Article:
The Journey Continues Liberating as that all may be, it was also unspeakably disheartening to realise that there are dozens of millions of other autistic adults and children with the same plights as myself, along with much worse ones. I've had my share of struggles, but not receiving a diagnosis at least ensured that, unlike many autistic children, I was spared from traumatic "therapies" like aba or literal electroshock torture. (I've been asked before if I am planning to write an article on aba (I refuse to capitalise it), and my answer is that reading about it boils my blood so much that I'm not sure I can even do it without cathartically strangling a few practitioners to death in the process.)

I was also able to find an open-minded employer who hired me in spite of my eccentricities, unlike 85% of college-educated autistic people.. And much like the aforementioned Namekian Piccolo faced down the genocide of his people at the hands of the galactic emperor Freeza, autistic people are facing calls for our genocide at the hands of groups such as autism speaks.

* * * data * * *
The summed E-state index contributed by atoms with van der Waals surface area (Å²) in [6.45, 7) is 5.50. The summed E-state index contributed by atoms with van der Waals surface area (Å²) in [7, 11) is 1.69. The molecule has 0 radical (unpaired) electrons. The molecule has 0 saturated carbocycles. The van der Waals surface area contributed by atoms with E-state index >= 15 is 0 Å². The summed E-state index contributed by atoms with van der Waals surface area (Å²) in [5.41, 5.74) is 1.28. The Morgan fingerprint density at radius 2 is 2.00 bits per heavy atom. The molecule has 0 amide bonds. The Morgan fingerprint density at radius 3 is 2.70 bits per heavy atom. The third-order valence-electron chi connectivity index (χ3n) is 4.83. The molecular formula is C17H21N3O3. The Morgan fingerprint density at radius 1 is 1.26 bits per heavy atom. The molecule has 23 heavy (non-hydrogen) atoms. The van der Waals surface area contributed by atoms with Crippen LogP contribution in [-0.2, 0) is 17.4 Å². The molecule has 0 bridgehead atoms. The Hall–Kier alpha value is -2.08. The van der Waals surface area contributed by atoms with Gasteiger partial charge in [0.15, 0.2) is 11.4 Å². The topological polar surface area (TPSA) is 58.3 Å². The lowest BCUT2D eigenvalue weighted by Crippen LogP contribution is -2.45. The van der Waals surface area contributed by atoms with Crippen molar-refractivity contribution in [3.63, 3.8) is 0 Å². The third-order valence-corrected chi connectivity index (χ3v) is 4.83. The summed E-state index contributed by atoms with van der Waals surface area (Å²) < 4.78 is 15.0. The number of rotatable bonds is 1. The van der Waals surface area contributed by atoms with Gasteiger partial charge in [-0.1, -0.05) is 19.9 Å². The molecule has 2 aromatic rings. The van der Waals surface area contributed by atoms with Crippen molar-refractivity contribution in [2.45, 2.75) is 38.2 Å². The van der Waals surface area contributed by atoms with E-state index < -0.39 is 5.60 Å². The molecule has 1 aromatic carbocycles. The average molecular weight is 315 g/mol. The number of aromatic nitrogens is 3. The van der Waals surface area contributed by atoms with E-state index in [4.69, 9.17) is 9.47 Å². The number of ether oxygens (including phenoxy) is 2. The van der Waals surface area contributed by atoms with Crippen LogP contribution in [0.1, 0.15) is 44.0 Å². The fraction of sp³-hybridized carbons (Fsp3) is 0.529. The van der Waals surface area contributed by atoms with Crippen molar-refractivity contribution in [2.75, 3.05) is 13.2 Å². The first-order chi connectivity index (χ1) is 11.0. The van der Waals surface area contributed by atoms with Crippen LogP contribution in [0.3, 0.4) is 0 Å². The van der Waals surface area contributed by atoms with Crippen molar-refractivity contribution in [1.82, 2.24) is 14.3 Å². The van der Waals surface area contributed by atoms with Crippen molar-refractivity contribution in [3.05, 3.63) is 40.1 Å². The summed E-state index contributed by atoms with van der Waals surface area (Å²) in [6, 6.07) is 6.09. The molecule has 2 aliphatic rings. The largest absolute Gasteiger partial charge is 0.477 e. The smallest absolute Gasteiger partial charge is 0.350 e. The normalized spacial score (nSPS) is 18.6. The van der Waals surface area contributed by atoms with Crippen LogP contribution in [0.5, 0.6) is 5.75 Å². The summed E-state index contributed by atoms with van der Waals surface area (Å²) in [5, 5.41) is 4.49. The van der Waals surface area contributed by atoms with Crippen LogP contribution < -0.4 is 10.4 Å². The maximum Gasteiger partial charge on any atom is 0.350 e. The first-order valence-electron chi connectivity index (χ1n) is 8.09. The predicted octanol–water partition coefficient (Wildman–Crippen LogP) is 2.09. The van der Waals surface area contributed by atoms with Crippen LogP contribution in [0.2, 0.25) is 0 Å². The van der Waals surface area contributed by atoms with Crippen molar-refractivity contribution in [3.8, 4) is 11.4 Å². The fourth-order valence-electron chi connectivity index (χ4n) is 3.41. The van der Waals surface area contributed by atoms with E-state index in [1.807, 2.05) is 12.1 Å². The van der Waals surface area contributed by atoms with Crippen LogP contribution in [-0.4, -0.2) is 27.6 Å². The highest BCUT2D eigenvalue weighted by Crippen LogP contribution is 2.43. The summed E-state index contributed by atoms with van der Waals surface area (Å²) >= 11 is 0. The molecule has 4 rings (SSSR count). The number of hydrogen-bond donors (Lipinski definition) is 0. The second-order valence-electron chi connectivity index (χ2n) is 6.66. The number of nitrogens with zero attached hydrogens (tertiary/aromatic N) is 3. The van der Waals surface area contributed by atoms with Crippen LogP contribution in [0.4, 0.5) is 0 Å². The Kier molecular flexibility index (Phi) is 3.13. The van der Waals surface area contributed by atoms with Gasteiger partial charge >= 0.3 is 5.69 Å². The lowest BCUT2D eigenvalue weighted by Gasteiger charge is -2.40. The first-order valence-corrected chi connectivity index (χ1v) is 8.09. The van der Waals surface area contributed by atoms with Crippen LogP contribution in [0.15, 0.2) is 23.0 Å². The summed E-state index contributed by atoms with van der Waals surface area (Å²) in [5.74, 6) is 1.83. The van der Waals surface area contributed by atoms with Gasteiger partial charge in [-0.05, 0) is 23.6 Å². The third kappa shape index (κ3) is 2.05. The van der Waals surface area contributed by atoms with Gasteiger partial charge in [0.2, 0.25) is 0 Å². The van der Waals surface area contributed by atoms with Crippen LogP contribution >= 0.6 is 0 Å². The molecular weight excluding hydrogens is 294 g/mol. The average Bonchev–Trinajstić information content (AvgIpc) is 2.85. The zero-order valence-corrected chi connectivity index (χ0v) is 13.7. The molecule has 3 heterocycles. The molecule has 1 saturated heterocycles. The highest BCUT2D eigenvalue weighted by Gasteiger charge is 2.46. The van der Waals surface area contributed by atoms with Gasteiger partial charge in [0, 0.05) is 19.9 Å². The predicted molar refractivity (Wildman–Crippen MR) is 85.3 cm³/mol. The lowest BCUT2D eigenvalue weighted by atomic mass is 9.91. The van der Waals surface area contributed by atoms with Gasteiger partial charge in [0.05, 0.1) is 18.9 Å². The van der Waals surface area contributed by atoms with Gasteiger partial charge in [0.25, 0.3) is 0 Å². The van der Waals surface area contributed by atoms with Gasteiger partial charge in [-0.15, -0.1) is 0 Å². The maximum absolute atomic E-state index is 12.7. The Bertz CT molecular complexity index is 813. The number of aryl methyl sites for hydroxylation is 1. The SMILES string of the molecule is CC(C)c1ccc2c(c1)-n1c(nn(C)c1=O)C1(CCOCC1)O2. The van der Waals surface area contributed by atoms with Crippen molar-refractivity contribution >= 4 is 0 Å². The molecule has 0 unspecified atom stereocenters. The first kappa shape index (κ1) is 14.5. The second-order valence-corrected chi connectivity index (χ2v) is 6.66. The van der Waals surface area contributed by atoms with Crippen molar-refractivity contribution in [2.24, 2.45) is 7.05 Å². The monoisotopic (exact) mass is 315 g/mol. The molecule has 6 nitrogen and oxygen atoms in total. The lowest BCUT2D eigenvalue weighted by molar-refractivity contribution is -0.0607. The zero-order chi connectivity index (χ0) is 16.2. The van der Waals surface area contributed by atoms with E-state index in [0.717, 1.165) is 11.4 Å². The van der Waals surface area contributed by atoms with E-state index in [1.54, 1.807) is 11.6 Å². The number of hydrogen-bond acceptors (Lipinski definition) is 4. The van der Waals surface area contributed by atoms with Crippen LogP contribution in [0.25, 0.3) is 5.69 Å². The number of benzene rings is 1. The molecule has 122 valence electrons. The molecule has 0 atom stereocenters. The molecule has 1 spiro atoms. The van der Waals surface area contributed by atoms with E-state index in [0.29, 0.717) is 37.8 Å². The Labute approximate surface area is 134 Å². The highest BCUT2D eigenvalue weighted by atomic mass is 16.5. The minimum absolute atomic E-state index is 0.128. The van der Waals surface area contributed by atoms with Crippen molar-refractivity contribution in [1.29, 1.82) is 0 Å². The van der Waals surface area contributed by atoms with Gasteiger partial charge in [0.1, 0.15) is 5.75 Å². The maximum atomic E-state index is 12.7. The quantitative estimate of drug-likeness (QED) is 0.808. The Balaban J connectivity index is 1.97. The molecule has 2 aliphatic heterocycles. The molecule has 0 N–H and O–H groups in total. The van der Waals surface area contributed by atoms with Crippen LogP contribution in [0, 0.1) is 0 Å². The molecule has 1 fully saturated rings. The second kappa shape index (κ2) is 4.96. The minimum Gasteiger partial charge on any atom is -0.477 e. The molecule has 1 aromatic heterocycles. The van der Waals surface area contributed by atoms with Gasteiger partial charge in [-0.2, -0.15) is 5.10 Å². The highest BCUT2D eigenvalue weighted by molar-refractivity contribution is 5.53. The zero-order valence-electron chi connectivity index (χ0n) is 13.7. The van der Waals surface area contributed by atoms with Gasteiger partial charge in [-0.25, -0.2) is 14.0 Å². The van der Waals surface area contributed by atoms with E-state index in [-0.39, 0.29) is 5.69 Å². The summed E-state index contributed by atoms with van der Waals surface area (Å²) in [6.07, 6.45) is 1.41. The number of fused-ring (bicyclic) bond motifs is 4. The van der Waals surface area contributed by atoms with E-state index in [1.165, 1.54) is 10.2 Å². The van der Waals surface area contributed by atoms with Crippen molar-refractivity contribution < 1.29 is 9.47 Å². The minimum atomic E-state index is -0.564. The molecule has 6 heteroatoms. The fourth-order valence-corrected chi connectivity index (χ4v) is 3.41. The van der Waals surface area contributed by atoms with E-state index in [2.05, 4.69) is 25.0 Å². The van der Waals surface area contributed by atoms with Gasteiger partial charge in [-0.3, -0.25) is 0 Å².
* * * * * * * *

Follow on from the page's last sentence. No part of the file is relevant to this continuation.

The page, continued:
I cannot overstate how much purpose it has given me to be able to use the research I've done in my journey of self-discovery to educate people about autism and hopefully do something to improve at least a few autistic people's lives, either directly or by proxy. There's a reason this section is at the top of the sidebar. While I will never be able to go back and teach my child self and my parents about what autism is, I can hopefully at least make that difference in the lives of other people in my tribe.

If the experiences that I write about in this section of the website seem familiar to you or seem to describe someone you are close to, I highly recommend taking (or having the suspected autistic person take) the RAADS-R or AQ test on this website. While this is not a substitute for a professional diagnosis, it is easily the best method for determining a person's autism without the cost and hassle of a diagnosis. This is really something that I should have posted somewhere outside of just the Dock much earlier, but better late than never, I suppose.